Sunday, 19 January 2014

China's medical news headlines for Sunday 19 January

Hepatitis B vaccine given the all clear

The Shenzhen Bio Kangtai hepatitis B vaccine that was linked to the deaths of 17 infants has now been given the all clear by the Chinese state drug authorities. After an investigation the China Food and Drug Administration and the National Health and Family Planning Commission said the vaccine could be used again as no problems have been found with the hepatitis B vaccine. Authorities tested more than 1300 vaccine samples from six batches that were under suspicion. According to the People's Daily, the CFDA said all samples met the quality standards. The NHFPC said the 17 infant deaths were due to other problems, including severe pneumonia, kidney failure and suffocation.

In Guizhou, retired doctors asked to work in rural clinics

Retired medical specialists in Guizhou are being urged to lend their expertise to rural area clinics, according to China Daily. Professor Sun Fa of Guiyang Medical University told a meeting of the Chinese People's Political Consultative Committee that there were about 600 retired doctors from the province's five top hospitals of whom half were healthy enough to work in rural clinics.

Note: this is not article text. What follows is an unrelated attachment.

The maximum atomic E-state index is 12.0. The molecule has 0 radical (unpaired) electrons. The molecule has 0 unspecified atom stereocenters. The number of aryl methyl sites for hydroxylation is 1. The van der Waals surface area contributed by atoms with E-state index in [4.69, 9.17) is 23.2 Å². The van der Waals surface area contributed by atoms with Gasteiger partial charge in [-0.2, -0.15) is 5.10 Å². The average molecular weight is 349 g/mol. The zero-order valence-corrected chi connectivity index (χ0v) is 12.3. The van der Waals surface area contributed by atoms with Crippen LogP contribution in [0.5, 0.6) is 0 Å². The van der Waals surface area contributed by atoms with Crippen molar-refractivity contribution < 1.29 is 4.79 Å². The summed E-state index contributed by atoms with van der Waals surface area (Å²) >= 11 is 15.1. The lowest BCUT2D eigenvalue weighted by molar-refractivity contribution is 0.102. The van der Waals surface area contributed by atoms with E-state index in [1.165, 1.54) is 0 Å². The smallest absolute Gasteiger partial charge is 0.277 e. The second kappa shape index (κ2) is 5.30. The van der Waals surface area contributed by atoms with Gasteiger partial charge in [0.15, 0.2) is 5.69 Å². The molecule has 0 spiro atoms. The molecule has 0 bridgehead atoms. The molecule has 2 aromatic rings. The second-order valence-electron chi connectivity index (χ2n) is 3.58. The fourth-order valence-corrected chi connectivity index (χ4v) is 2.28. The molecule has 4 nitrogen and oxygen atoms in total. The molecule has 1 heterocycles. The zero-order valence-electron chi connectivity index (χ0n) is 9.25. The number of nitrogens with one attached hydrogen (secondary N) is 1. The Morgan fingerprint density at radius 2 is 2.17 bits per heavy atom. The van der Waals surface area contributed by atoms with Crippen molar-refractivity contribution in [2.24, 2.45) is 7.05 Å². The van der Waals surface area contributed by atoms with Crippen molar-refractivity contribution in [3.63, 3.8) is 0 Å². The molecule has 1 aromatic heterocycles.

He said they could help the more than 40,000 medical staff in township clinics, many of whom have only medical qualifications from secondary colleges or no degree at all.

Guangdong plans for baby boom

The new two-child family planning policy will not pose a big challenge to public services such as medical care, a top health and family planning official from Guangdong province has said.
Zhang Feng, the former director of the Guangdong population and family planning commission, said 1.1 million to 1.2 million babies are  born in the province each year. and the new policy will see about 130,000 more babies each year. "The baby boom will bring little social impact," he said at the province's annual legislative meeting.

China's smoking ban is unrealistic, says NBC report

A report by Ed Flanagan of the American NBC News says that the recent anti-smoking measures announced by the Chinese government may be as unsuccessful as previous attempts. The article says China has 350 million smokers and the habit is deeply ingrained in society. Previous attempts to curb smoking resulted in "No Smoking' signs being put up but they were widely ignored, says Flanagan. He says the Chinese media have given no details of how the new policy will be enforced. The move also face resistance from the powerful tobacco industry in China, he adds.

 New Yorker profiles China's gene factory BGI in Shenzhen

The New Yorker has an in-depth profile of the gene factory B.G.I., (Beijing Genomics Institute), which is said to be the world’s largest genetic-research centre, located in Shenzhen. The report by Michael Specter says BGI has 178 machines to sequence DNA, and produces at least a quarter of the world’s genomic data. This could help provide new solutions to disease and other areas such as agriculture, he writes.

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